0

I've been taking a look at the modern WP development approaches using Composer and so on, for example Bedrock or WordPress-Skeleton.

I'd like to adapt these approaches ad create my own WP boilerplate, so I ended up with a project structure like this:

my_project
 |
 \--app  <-- custom wp-content folder
 |   |  
 |   \--mu-plugins
 |   \--plugins
 |   \--themes
 |
 \--vendor  <-- folder for composer packages
 |   |
 |   \...
 |
 \--wp  <-- WordPress core folder
 |   |
 |   \...
 |
 |--composer.json
 |--composer.lock
 |--index.php
 |--wp-config-local.php
 |--wp-config.php

Everything works fine so far, but the problem is that I have to set my_project as the web root folder, so that an user can go to http:/my-project/vendor, for example, and see all my vendor packages, which I think it's not good...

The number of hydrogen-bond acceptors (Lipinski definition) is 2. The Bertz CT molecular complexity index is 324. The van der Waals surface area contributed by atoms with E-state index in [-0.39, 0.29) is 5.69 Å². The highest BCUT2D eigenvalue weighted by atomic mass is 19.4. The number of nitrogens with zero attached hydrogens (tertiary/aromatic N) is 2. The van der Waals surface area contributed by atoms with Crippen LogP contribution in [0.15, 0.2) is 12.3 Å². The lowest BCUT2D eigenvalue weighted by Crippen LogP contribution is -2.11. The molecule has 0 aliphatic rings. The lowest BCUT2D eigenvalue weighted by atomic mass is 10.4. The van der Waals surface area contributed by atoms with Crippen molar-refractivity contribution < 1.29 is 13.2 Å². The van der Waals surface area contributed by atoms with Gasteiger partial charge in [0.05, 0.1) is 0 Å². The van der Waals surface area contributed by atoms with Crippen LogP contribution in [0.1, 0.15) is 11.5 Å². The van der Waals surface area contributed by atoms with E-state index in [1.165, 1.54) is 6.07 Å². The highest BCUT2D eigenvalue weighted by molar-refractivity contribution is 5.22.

So, is there any way to set some .htaccess file or configure the virtual host in such a way that I can use that folder structure but do not allow anybody to access all those files and folders that are not absolutely necessary for the site...

0

Eventually I solved it by moving my app/ folder and my wp/ folder into a subfolder, which becomes the web root.

Something like this:

my_project
 |
 \--vendor  <-- folder for composer packages
 |   |
 |   \...
 |
 \--wordpress  <-- Web Root
 |   |
 |   \--app  <-- custom wp-content folder
 |   |    |  
 |   |    \--mu-plugins
 |   |    \--plugins
 |   |    \--themes
 |   |
 |   \--core  <-- WordPress core code
 |
 |--all the other stuff like config, environment variables, SASS, Grunt, etc... outside the web root

Your Answer

By clicking “Post Your Answer”, you agree to our terms of service, privacy policy and cookie policy

Not the answer you're looking for? Browse other questions tagged or ask your own question.